IBS Anxiety, Navigating Life Post Lockdown

After a long year of being in and out of lockdown, it’s no surprise if we’re left feeling a little anxious about the world reopening and our IBS symptoms beginning to creep in.

We’ve gone from having our security blanket whipped from under our feet, to learning a new, adapted way of living and finally acceptence that in time the world will once again become a safe place – and that we will gradually move in to a normal way of living. 

It’s another big step and we would be forgiven if our we – and our IBS symptoms – have become a little weary of yet another change.

Whilst people around us may revel in the excitement of the pubs, bars and restaraunts reopening, it’s okay to not be one of them. 

So how do we take a hold of this anxiety to prevent if from kicking off an almighty IBS episode?

Take a little time to reflect.

Looking back over the last year, I’m surprised at how much I’ve learnt about myself just by having these restrictions in place. Anyone who knows me knows I’m not a winter lover – I’m infamously known by my friends as the person who, as soon as September hits, begins planning a new life in sunnier climates. I crave that sunshine, the light and the slower way of living.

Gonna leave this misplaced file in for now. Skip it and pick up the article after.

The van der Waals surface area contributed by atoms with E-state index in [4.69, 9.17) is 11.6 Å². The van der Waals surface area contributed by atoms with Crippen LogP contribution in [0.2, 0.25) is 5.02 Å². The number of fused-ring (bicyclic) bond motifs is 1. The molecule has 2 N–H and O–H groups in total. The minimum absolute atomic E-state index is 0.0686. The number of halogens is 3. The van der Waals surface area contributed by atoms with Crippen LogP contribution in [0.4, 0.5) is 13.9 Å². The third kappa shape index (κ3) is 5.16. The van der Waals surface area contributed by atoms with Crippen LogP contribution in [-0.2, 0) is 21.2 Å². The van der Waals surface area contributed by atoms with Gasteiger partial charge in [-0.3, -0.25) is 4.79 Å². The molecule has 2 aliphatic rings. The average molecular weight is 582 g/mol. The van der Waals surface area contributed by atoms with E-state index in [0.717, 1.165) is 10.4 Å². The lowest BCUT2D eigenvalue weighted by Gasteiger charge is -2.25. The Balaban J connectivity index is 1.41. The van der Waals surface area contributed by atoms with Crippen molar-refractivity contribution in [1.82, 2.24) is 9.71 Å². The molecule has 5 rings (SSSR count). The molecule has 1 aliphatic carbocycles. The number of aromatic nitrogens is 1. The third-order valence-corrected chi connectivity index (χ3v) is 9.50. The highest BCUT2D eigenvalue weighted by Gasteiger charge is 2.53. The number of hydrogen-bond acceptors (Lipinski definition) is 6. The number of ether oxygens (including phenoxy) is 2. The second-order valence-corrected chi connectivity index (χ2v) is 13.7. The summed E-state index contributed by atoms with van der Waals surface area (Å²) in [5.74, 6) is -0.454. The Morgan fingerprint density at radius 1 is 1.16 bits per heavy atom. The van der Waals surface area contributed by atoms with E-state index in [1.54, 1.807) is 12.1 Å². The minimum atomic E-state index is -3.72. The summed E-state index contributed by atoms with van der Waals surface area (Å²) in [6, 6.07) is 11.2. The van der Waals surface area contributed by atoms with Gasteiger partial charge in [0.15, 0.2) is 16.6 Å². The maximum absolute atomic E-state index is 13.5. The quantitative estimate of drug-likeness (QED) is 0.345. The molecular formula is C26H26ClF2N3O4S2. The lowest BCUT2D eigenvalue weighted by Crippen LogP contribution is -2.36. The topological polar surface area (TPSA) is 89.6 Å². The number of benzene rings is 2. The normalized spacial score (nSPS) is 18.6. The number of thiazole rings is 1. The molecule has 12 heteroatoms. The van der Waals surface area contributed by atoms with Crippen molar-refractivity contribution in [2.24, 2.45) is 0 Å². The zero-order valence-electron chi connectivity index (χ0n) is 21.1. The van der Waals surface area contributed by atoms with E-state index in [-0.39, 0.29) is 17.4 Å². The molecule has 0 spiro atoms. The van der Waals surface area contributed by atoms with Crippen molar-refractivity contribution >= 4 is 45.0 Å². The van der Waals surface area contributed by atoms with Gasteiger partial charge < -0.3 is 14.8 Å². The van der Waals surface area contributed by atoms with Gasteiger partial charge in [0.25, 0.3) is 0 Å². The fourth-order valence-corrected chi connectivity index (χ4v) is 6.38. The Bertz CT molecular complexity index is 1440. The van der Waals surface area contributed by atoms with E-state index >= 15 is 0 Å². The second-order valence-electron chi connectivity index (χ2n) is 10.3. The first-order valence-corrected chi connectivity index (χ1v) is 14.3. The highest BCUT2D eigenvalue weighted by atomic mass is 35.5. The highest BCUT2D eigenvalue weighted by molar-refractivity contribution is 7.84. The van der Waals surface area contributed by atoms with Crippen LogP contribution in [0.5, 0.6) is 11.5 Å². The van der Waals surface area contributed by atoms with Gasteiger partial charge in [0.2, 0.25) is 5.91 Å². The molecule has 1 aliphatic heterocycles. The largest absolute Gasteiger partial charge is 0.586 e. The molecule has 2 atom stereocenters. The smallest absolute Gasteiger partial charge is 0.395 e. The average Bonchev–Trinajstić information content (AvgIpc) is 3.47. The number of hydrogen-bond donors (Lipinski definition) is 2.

Yet here I am coming out of a bleak winter with my IBS under control, to the point I’ve successfully started adding garlic to my meals (!), feeling energised and to be quite frank, totally chuffed with myself and my kids for getting stuck in. I mean, the highlight of our winter weekends has been to pack a picnic and find a quiet spot on the Downs to run around, play and nibble. In the wind and the rain! 

Who’d have thought that could acutally be fun? But it was – and I have a new found respect for all season’s, including a harsh winter. And it’s done wonders for my mental health – I know I’m not the only one.

I can now wholeheartedly say that my undesire for winter is actually not the seasons fault – although I am most definitely built for summer – but it’s more having a lack of choice and a chance to just be that I have revelled in. 

So in a bid to remind me what’s important – and hopefully something you’ll find helpful too – I’ve made a list of the things I’ll be focusing on to help contain any annoying post lockdown IBS anxieties that may be triggered by the world gradually moving back to normal.

  • Create a List of Lockdown Loves

If we feel happy in our day to day living, there’s less room for anxiety to trigger an IBS episode.